Coroutines Examples

Hi,

by popular demand (ok, 1 person asked for it :wink: ), I have put together a few simple examples on how to work with luas coroutines. The first one is this:

local cr

local function f()
    local n
    for n = 1, HEIGHT do
        coroutine.yield(n)
    end
end

function setup()
    cr = coroutine.create(f)
end

function draw()
    local ok, y = coroutine.resume(cr)
    if ok then
        background(40, 40, 50)
        fill(255, 255, 255, 255)
        ellipse(WIDTH / 2, y, 30)
        text(y, 100, HEIGHT - 20)
    else
        close()
    end
end

This is a very basic setup of a main function and a coroutine, which illustrates a few things about coroutines. First, in order to use a coroutine, you first have to initialize it with coroutine.create. This does not yet start the coroutine, just creates a handle and some context for it. The coroutine is started and continued using coroutine.resume. The second thing this illustrates is that coroutine.yield works as a kind of return from the function, to which you can later come back again using coroutine.resume. Arguments to coroutine.yield are returned as the 2nd, 3rd and so on results from coroutine.resume. The first value returned is a status which tells you if you can call the coroutine again, if it is true, or not, i it is false. The third thing this example illustrates is that if you come back to a coroutine with resume, the function is in exactly the state you left it in.

A common use for this simple setup is creating iterators for for … in … do … end statements. This is so comon, tha a special function was introduced to ease that kind of stuff, namely coroutie.wrap. Example follows:


local function enum(a, b)
    return coroutine.wrap(
        function()
            local n
            for n = a, b do
                coroutine.yield(n)
            end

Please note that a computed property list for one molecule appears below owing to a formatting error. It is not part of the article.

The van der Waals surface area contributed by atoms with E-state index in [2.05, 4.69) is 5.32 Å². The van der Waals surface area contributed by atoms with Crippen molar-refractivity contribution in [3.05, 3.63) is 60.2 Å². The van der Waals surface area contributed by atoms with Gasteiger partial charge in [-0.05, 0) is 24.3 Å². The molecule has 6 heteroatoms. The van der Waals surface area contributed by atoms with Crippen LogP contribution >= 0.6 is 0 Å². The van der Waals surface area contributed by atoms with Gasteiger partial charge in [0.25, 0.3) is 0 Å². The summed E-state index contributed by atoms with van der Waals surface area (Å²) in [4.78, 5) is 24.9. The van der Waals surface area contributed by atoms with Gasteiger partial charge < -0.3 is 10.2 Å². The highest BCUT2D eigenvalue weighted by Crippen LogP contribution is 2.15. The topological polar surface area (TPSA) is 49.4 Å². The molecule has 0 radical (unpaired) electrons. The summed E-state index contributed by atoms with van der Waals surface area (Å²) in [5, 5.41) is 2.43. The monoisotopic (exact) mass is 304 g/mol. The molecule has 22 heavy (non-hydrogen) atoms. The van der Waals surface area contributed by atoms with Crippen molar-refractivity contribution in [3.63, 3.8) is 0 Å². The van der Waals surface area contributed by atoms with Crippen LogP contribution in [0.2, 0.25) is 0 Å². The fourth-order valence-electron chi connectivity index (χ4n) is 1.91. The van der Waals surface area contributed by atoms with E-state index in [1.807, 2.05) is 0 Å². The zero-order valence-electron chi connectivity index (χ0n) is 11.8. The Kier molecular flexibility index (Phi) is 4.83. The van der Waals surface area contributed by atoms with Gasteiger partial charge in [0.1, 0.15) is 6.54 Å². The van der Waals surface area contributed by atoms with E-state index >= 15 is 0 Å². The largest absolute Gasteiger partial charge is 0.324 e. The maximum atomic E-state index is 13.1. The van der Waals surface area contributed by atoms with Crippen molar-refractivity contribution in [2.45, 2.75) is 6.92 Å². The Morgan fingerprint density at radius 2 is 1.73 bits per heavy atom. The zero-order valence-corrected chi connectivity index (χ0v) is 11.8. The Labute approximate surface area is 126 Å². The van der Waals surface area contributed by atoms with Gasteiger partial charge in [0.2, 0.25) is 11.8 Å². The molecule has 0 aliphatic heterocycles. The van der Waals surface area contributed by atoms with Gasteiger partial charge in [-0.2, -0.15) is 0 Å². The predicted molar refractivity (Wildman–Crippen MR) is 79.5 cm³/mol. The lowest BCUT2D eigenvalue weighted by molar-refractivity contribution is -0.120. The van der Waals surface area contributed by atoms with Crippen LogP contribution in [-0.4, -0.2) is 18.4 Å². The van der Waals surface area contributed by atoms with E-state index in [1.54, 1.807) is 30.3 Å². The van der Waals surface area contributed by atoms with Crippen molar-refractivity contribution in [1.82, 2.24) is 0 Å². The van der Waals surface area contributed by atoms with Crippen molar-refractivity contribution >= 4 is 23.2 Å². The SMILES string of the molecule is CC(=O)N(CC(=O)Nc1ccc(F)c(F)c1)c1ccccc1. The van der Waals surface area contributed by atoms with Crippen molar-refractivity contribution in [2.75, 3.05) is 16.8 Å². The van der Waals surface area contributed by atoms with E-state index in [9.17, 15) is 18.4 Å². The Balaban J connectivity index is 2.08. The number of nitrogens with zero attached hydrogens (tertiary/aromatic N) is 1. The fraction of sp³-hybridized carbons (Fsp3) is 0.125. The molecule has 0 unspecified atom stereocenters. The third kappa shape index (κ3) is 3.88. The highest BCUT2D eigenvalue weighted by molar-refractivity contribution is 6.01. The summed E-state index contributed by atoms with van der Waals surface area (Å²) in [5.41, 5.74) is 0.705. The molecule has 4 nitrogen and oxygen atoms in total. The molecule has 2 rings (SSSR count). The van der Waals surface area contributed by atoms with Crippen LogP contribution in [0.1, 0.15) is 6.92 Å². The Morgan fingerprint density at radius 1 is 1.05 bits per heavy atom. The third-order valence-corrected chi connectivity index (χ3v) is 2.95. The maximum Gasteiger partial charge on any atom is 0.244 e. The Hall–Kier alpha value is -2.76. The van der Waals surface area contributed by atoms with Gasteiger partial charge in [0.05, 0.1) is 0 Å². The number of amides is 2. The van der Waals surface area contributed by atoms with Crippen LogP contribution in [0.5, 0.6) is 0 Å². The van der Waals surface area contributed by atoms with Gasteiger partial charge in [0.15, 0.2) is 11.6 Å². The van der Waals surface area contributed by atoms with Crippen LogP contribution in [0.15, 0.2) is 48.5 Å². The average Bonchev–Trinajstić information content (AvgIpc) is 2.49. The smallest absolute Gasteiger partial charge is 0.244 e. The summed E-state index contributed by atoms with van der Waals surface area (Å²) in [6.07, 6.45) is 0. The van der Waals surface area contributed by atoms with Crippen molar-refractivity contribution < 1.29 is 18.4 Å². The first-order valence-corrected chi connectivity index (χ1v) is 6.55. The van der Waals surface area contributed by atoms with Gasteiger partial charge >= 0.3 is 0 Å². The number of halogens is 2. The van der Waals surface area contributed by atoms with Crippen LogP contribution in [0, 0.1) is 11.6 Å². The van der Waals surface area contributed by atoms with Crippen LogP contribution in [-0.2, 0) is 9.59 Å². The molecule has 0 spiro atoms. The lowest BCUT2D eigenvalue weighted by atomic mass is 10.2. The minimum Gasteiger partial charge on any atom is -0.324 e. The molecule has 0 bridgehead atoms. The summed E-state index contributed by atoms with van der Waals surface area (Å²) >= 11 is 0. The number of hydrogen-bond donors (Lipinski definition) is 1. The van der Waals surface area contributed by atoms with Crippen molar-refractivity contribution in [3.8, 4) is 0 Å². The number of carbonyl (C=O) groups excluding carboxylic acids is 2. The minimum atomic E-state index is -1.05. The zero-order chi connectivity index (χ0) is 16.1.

end
    )
end

function setup()
end

function draw()
    local i
    background(40, 40, 50)
    fill(255, 255, 255, 255)
    font("AmericanTypewriter")
    fontSize(32)

    for i in enum(12, 17) do
        text(i, WIDTH / 2, HEIGHT - 32 * i)
    end
end

Coroutine.wrap calls coroutine.create on its argument and then returns a function that, when called, resumes the coroutine and returns all but the first (status) value returned by coroutine.resume.

For details about these functions, have a look at http://www.lua.org/manual/5.1/manual.html#5.2

More examples follow in the next 2 posts.

Part 2:

This is a more complex example of what yo can do with coroutines:


local cr

local function f(tx, ty)
    local x, y = math.random(WIDTH), math.random(HEIGHT)
    
    while true do
        local dx = tx - x
        local dy = ty - y

        if math.abs(dx) > math.abs(dy) then
            dy = dy / math.abs(dx)
            dx = dx / math.abs(dx)
        else
            dx = dx / math.abs(dy)
            dy = dy / math.abs(dy)
        end
        x = x + dx
        y = y + dy

        tx, ty = coroutine.yield(x, y)
    end
end

function setup()
    cr = coroutine.create(f)
end

local tx, ty = math.floor(WIDTH / 2), math.floor(HEIGHT / 2)

function draw()
    background(40, 40, 50)
    strokeWidth(5)
    stroke(255, 255, 255, 255)

    local ok, x, y = coroutine.resume(cr, tx, ty)
    if ok then
        fill(0, 255, 14, 255)
        rectMode(CENTER)
        rect(tx, ty, 15, 15)
        fill(255, 0, 0, 255)
        ellipse(x, y, 30)
    end
end

function touched(t)
    tx = t.x